Jared showed feigned interest as his girlfriend Dianna’s father gave a thorough recitation about each of the smiling people in the various framed photos on the bookshelf. Dianna gave him an apologetic smile.
“…and this is all of us at my cousin Mason’s graduation from High School. He was the first of us through. That’s Mason with his arms around me and my sister Sophia, and that’s mama, daddy, grandpa Ralph, Aunt Louise and Uncle…”
“Dad, can we do this another time?” Dianna interrupted.
Jared raised his hand in a clumsy attempt at civility. “Is Sophia the one that disappeared?” he asked.
“Yes,” Dianna quickly replied, saving her father from having to answer the question. “Sorry, daddy. I told Jared about Auntie Sophia.”
The smile on Dianna father’s face changed to a melancholy grimace. He shook his head. “Well, then, did she tell you it was one of those times, every fifty years or so when the moon goes all red? But that happened in the morning, as the moon was setting, before she’d gone to work. Anyway, yes. Let’s save that story for another time.”
“All I want is to stop sifting through again and again the very little we have ever known about her disappearance,” said Dianna’s mother. “If she left, she left. Terrible of her to just take off like that, if that’s what actually happened. But it would be good to know one way or the other, because if she’s dead, I mean, if she was murdered or something awful like that, then all we want is to lay her to rest.”
Jared leaned over to Dianna and mouthed, “Sorry”.
“I’m going to show Jared the famous tire swing out back,” Dianna announced.
“No, no. Time to eat. Everyone come sit down and we’ll get dinner on the table,” Dianna’s grandmother said as she stood in the kitchen doorway motioning everyone through. “Let’s not scare off Dianna’s young man just yet with stories about my poor Sophia.”
Twenty years earlier
“Great stuff tonight, Sophia,” Philip called out as he passed the women’s open dressing room door.
“Thanks!” Sophia called back. She heard the backstage door open and Philip bidding a good night to Charlie the doorman.
It was a darn good night, Sophia thought. She wanted to thank Gus and Thaddeus, too, but she was pretty sure the guys were already out the door with whomever they’d set their sights on in the club.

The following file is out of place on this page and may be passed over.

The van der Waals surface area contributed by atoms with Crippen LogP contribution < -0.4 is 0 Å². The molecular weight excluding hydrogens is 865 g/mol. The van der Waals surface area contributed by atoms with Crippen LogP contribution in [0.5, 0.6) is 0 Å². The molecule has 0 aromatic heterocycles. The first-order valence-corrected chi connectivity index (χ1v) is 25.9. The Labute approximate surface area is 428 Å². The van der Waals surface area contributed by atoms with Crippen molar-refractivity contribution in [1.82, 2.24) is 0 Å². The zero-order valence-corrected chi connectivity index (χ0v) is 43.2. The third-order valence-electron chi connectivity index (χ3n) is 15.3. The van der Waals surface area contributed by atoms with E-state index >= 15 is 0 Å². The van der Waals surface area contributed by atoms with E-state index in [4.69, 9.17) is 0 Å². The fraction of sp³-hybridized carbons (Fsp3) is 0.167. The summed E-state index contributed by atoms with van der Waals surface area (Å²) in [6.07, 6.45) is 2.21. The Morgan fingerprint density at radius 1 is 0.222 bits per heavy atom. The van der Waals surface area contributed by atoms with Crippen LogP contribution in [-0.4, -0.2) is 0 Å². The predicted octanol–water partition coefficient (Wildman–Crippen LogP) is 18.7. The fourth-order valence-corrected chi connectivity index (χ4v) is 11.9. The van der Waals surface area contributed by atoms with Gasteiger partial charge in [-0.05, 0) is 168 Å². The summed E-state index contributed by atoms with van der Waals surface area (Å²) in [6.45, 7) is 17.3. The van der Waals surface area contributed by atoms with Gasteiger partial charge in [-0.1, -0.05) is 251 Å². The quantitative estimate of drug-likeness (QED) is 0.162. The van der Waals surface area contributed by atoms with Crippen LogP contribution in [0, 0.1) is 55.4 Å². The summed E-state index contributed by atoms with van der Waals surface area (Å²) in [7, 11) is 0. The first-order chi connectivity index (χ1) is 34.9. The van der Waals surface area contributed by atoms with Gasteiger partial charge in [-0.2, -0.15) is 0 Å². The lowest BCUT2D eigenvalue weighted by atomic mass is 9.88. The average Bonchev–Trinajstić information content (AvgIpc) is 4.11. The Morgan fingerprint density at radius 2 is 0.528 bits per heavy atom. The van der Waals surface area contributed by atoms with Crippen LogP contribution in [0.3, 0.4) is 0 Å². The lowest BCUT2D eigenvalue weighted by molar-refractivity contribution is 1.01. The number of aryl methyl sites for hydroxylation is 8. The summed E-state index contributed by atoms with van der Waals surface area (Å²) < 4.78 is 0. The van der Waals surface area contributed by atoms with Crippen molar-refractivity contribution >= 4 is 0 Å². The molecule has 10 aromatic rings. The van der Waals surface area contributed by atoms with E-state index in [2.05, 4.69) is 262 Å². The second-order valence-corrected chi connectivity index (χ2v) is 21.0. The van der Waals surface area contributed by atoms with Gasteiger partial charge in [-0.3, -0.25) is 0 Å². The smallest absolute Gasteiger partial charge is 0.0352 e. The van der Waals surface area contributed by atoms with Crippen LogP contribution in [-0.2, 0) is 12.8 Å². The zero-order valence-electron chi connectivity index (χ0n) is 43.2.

Guessing who the fellas would end up with at the end of the night was a game Sophia liked to play. This night she guessed Gus was off with one of the four boys sitting in the back and Thaddeus with the woman in the tight-fitting blue dress at the table up front. Thaddeus always went for the ripe, low hanging fruit. Philip wasn’t part of the game. He was crazy in-love with his fiancé and out the door right after the last set.
“Nice night for it,” was Charlie the doorman’s standard salutation for anyone leaving the club. “Need a cab, Miss?”
“Yes. Thank you, Charlie,” Sophia said, keenly aware of Charlie’s gentlemanly ritual of seeing the women of the club safely off. When the quartet played their first gig at the club, Sophia insisted she would bus it home, but Charlie insisted he pay for a cab. From that point forward, Sophia agreed to let Charlie to call a cab, but refused to let him pay. Living clear across town, she paid with what usually amounted to most of her miniscule take of the evening’s door.
Sophia lived in a one-bedroom apartment she inherited, so to speak, when her grandfather died. She was the one who nursed him through his final days and decided to take over payment of the rent after his death. The apartment was in the sprawling projects along the river, near industrial district where most project tenants worked. As did she, though she considered her circumstance different.